Europe's ongoing efforts to rescue the sovereign-debt-hit countries are risky of failing and no matter what scenario will happen, the euro will end up with a weaker currency, according to some U.S. experts.
"Attempts to resolve the problems in Europe are failing, and the crisis is spreading from Greece, Ireland, and Portugal to larger nations," revealed in a report released on Thursday by Perter Boone and Simon Johnson, two researchers at Washington based think tank Peterson Institute for International Economics.
Europe's financial system relies on moral hazard, i.e. a "no defaults" policy, to attract the funding needed to roll over large amounts of short-term bank and sovereign debt, said the two authors who released a new report -- Europe on the Brink.
They argued that politicians in European creditor nations are calling for private sector burden sharing, investors are demanding higher interest rates to hold these debts. "But higher rates may tip banks and nations toward bankruptcy."
Their comments came at a moment when the Eurozone leaders are gathering in Brussels to discuss an agreement at an emergency summit to resolve the Greek debt crisis.
There would be three scenarios for the future of the euro area, according to Boone, a nonresident senior fellow of the institute and Johnson, former chief economist of the International Monetary Fund.
Under the first scenario, the euro area would try to reassert its commitment to avoid defaults and inflation. But this will continue the moral hazard regime, which may cost the credibility of all parties involved.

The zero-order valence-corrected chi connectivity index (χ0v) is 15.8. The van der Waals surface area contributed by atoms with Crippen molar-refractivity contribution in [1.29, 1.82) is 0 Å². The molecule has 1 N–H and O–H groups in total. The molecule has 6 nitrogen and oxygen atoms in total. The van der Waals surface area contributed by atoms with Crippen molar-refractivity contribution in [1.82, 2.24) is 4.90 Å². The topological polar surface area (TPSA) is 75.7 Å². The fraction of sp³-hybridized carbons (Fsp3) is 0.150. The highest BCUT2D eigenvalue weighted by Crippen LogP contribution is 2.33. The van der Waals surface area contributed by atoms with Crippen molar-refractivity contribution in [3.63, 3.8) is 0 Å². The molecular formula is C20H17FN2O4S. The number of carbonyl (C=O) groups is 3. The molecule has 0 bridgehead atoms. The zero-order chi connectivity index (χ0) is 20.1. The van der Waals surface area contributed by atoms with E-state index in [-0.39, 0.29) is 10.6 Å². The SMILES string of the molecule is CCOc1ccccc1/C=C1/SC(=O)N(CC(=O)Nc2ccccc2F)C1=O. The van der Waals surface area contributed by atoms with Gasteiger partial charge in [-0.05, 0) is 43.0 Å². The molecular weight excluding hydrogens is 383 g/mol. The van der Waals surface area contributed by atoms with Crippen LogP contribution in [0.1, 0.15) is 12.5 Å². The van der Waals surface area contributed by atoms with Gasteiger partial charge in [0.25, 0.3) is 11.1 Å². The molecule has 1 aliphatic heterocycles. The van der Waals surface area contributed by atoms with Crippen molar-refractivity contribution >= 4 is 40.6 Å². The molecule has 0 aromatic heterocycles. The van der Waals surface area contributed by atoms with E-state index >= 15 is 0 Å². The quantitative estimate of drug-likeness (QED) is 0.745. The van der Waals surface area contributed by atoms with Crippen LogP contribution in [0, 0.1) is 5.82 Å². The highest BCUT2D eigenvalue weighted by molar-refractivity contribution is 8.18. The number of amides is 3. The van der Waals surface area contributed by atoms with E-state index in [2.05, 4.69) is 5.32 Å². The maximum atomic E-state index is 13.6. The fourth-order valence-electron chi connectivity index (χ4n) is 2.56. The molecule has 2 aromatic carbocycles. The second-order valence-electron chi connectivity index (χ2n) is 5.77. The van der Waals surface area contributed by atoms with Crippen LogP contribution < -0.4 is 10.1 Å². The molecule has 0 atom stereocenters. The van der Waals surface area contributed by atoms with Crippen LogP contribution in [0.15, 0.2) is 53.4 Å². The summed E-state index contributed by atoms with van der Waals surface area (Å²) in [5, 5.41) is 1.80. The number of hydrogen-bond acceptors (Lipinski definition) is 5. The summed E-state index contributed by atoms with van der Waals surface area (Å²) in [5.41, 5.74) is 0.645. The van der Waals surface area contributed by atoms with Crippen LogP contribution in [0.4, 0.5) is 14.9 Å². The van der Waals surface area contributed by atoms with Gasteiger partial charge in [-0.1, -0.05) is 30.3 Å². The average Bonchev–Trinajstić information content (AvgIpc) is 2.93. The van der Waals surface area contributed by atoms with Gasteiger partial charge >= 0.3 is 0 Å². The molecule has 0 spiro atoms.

The second scenario involves elimination of the moral hazard regime. The euro area would admit that some sovereigns have too much debt and a series of debt restructurings would follow.
The final scenario would be for policymakers to continue to contradict themselves by promising selective defaults or restructurings of some countries' debts while maintaining that they can ensure the stability of the rest of the euro area. But this may cause contagion, which in turn would result in panic.
"The evolution of politics in this scenario is hard to predict, " they said. "Ultimately, whatever occurs, the euro would turn into something more reminiscent of the Italian lira or the Spanish peseta than the strong Deusche mark its founders once envisioned."